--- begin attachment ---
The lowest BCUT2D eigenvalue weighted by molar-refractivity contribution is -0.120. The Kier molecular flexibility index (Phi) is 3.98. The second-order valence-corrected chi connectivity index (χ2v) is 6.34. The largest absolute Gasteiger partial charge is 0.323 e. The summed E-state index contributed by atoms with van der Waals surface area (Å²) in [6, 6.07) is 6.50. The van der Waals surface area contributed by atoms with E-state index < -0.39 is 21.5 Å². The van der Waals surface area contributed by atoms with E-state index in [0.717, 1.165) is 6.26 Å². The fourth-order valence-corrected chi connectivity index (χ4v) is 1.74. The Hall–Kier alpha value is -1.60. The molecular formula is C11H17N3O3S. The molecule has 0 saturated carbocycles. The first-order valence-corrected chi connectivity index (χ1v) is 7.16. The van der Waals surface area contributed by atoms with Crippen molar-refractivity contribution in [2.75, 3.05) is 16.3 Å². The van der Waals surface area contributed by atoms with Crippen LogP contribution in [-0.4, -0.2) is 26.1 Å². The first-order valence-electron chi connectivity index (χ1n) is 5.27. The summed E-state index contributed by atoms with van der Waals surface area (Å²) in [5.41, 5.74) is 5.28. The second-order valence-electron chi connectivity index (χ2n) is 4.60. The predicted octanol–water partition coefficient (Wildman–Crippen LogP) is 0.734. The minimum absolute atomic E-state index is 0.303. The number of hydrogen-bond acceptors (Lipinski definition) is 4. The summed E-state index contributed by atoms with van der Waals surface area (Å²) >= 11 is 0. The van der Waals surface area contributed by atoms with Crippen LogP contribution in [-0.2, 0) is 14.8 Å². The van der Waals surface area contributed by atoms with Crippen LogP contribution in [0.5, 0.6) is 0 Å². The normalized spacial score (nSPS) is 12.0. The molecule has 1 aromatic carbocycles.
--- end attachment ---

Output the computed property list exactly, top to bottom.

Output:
The lowest BCUT2D eigenvalue weighted by molar-refractivity contribution is -0.120. The Kier molecular flexibility index (Phi) is 3.98. The second-order valence-corrected chi connectivity index (χ2v) is 6.34. The largest absolute Gasteiger partial charge is 0.323 e. The summed E-state index contributed by atoms with van der Waals surface area (Å²) in [6, 6.07) is 6.50. The van der Waals surface area contributed by atoms with E-state index < -0.39 is 21.5 Å². The van der Waals surface area contributed by atoms with E-state index in [0.717, 1.165) is 6.26 Å². The fourth-order valence-corrected chi connectivity index (χ4v) is 1.74. The Hall–Kier alpha value is -1.60. The molecular formula is C11H17N3O3S. The molecule has 0 saturated carbocycles. The first-order valence-corrected chi connectivity index (χ1v) is 7.16. The van der Waals surface area contributed by atoms with Crippen molar-refractivity contribution in [2.75, 3.05) is 16.3 Å². The van der Waals surface area contributed by atoms with Crippen LogP contribution in [-0.4, -0.2) is 26.1 Å². The first-order valence-electron chi connectivity index (χ1n) is 5.27. The summed E-state index contributed by atoms with van der Waals surface area (Å²) in [5.41, 5.74) is 5.28. The second-order valence-electron chi connectivity index (χ2n) is 4.60. The predicted octanol–water partition coefficient (Wildman–Crippen LogP) is 0.734. The minimum absolute atomic E-state index is 0.303. The number of hydrogen-bond acceptors (Lipinski definition) is 4. The summed E-state index contributed by atoms with van der Waals surface area (Å²) >= 11 is 0. The van der Waals surface area contributed by atoms with Crippen LogP contribution in [-0.2, 0) is 14.8 Å². The van der Waals surface area contributed by atoms with Crippen LogP contribution in [0.5, 0.6) is 0 Å². The normalized spacial score (nSPS) is 12.0. The molecule has 1 aromatic carbocycles.